Although the official “safety timeline” is cool soup from 140°F to 70°F in 2 hours & from 70°F to 40°F in no more than 4 hours, I work fast after my broth is ready to store by straining out the ingredients & spreading them out in a large baking pan & setting them aside to cool for my https://compostnow.org bin & treats for Lucy, my dog. (I’ll sort carrots & meat bits for Lucy or if the bones are totally soft, I’ll Blendtec the whole mess once it cools for her to enjoy as “Lucy Goo.” I take the same care in freezing Lucy’s Goo as I do for the bone broth.)

I use one of three methods to cool the broth. 1) Preferred — I pour the remaining hot broth into stainless steel bowls & set these into larger stainless steel bowls filled with ice & water. I stir these until the broth has cooled to about 65°F (room temperature or cooler). This takes about 30 minutes. 2) or I spread the soup into a very large shallow pan to cool. 3) or I add ice directly to the broth to cool or use an ice wand (on Amazon) to stir the broth cool. Or some combination of the above.

Then I divide the soup into straight sided ball jars, leaving 1″ of head room. I freeze or refrigerate the jars of broth without lids as the condensation in a closed container may also encourage bacteria*. I label the lids with “Turkey (or whatever) Broth” & the date & close the jars as soon as they are 40°F or frozen.

NEVER place hot broth in the fridge or freezer as it will raise the temperature of the appliance; the broth will cool from the outside edges to the center, causing opportunity for bacteria to grow in the warm center. AND the warm broth will raise the temperature of the refrigerator or freezer causing potential for bacterial growth in your other foods.

*When you receive take out food that is hot – immediately remove the lid as condensation may reach the perfect temperature encourage bacterial growth. Also, be sure to cool that food, using the above guidelines for broth, before putting it in the fridge.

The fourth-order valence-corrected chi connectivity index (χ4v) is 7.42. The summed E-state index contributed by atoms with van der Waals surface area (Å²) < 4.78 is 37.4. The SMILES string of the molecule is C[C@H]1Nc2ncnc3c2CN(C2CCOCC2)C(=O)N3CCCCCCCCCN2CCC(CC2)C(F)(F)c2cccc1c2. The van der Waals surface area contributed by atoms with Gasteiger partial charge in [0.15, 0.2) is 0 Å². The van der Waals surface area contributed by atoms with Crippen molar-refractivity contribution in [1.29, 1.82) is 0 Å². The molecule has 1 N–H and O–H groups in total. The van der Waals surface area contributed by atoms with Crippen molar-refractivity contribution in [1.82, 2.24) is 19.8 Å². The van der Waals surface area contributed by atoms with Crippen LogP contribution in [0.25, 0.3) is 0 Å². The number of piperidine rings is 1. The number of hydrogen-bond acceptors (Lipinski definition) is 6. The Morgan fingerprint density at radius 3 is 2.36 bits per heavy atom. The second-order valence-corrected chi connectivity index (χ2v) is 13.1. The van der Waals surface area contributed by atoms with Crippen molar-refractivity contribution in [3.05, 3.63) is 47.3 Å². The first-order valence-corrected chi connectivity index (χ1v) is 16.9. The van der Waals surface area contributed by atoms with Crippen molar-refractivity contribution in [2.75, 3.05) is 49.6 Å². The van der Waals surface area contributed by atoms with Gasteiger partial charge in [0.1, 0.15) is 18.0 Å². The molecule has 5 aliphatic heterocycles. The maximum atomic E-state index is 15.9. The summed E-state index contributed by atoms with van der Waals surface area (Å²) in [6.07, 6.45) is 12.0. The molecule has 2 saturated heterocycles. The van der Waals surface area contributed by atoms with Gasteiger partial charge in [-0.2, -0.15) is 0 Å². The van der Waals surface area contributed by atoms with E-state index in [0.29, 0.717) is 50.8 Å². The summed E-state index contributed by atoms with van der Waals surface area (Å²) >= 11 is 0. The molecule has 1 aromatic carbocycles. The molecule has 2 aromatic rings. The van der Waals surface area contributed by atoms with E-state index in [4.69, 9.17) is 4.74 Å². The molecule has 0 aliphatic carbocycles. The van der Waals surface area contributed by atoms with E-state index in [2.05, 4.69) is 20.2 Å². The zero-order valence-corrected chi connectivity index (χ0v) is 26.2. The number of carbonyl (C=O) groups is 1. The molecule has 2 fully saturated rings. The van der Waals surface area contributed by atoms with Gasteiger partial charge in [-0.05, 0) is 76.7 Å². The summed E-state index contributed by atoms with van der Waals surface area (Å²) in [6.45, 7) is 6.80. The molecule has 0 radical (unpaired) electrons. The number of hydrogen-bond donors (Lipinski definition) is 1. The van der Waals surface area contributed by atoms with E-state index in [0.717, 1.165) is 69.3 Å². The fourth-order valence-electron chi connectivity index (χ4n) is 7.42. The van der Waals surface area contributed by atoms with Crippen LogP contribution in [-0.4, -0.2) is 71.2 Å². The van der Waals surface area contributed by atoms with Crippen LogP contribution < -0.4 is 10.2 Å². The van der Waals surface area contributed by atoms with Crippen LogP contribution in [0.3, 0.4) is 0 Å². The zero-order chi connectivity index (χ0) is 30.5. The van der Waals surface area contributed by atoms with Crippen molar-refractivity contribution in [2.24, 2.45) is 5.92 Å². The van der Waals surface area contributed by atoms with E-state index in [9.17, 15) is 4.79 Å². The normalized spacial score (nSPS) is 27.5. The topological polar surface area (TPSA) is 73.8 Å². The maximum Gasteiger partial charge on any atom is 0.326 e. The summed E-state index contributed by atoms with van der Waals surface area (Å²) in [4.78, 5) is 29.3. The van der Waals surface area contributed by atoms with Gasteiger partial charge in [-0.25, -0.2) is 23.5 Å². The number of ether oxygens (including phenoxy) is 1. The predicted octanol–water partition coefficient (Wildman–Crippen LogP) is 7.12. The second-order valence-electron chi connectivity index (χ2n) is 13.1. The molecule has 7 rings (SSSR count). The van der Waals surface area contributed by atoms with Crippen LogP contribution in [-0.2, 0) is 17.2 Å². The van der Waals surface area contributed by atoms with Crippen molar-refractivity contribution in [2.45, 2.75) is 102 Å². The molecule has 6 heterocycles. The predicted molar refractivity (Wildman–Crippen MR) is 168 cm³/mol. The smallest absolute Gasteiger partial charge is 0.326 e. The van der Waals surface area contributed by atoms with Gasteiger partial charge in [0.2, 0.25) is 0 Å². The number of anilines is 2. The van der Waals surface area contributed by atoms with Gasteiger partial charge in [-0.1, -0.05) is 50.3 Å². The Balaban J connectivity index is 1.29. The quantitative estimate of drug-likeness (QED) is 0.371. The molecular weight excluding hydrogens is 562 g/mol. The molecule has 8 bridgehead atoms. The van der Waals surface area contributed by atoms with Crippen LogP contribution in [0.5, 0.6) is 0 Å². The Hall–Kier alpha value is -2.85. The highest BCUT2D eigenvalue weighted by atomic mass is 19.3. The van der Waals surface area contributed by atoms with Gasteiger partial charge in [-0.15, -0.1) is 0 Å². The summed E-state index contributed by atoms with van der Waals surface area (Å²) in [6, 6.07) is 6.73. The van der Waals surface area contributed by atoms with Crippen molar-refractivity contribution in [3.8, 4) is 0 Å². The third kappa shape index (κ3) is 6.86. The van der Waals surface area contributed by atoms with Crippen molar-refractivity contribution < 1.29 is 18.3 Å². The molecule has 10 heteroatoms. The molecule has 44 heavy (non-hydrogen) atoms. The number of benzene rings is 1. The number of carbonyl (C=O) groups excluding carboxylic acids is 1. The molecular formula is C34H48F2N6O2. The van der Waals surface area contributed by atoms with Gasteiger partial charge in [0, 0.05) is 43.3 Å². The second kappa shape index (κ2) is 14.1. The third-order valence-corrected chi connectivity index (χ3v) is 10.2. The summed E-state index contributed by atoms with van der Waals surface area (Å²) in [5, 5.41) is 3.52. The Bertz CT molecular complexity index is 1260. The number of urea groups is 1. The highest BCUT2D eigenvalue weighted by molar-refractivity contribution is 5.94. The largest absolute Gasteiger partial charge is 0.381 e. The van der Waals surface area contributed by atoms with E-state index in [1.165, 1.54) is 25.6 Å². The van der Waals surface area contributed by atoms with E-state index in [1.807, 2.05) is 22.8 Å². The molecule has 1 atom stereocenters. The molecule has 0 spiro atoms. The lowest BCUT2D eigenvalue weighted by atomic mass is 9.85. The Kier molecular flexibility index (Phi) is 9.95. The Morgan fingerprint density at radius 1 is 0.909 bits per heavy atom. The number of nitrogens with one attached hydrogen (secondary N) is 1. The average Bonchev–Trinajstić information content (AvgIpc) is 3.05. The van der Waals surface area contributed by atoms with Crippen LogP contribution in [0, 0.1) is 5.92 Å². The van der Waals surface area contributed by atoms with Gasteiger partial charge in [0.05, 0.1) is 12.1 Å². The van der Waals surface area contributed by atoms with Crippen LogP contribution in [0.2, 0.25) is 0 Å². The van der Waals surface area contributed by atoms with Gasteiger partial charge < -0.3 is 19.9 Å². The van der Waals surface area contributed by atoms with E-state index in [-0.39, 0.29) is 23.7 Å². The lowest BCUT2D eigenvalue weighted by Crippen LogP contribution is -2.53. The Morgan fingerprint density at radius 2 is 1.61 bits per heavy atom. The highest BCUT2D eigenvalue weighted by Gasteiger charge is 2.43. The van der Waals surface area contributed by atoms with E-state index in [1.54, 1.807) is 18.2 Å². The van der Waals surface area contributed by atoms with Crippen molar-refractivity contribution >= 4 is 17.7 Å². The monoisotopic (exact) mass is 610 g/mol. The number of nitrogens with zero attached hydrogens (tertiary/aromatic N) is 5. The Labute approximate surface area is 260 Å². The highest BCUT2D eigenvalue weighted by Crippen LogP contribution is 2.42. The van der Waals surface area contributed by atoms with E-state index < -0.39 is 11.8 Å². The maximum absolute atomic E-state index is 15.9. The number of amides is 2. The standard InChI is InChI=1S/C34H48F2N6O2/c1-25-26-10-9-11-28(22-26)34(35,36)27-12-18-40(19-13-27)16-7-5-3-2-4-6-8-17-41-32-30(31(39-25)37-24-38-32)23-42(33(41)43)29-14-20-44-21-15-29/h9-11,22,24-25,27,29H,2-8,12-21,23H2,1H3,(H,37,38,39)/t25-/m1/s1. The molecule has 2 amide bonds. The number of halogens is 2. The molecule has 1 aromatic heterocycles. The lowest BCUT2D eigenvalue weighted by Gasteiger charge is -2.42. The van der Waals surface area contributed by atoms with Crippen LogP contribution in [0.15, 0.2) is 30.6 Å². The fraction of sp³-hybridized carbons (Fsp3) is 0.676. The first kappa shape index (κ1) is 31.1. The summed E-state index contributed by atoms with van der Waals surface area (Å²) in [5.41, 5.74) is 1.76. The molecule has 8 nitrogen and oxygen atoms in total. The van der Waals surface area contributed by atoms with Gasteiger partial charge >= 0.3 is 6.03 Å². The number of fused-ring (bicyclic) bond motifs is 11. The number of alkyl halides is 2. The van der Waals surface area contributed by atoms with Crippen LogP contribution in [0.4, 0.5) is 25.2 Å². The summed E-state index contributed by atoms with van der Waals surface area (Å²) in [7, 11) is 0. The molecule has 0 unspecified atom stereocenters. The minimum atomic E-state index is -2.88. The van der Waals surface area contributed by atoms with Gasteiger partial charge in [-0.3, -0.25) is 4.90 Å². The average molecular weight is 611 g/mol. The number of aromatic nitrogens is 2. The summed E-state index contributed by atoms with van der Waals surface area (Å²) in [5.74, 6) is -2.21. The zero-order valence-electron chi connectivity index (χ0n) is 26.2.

All foods require careful temperature control. One that surprised me — RICE is very often a culprit for bacterial growth.

The process for bone broth is WORTH the steps. Enjoy!

Funghi Marinati

A Great Appetizer & Healthy Snack – MARINATED MUSHROOMS

  • 2/3 cup olive oil
  • 1/2 cup water
  • Juice of 2 lemons (4 tablespoons)
  • 2 bay leaves
  • 4 large garlic cloves (crushed and peeled)
  • 1/2 teaspoon sea salt
  • 6 whole black peppercorns
  • 1 pound button mushrooms (small or cut to same bite size)

In an enamel or stainless saucepan, combine ingredients except mushrooms & bring to a boil. Cover & simmer 15 minutes. Add the mushrooms & simmer 5 minutes, stirring gently.

Let the mushrooms cool in the marinade. Serve at room temperature. Store in a Ball jar, or other glass container, in the refrigerator for up to 7 days. Delicious snack! You can also add them to other dishes for texture & zing.

Healthy Herbes de Provence

C’est bon et bon pour vous.
  • 1 T Fennel Seed 
  • 2 T Summer Savory
  • 2 T Thyme
  • 2 T Basil
  • 2 T Marjoram
  • 2 T Parsley
  • 1 T Oregano
  • 2 T Rosemary
  • 5-6 Bay Leaves (or 1 t ground Bay Leaf)
  • 2 T Lavender Flowers
  • 1 T Tarragon*
  • 6 Black Peppercorns
  • YOU CAN USE ALL FRESH or MIX FRESH & DRY HERBS IN THIS BLEND AND FREEZE. Allow 3 times the dry amount for fresh and of course you’ll have to grind your dry herbs, mince your fresh ones & blend. Storage info follows.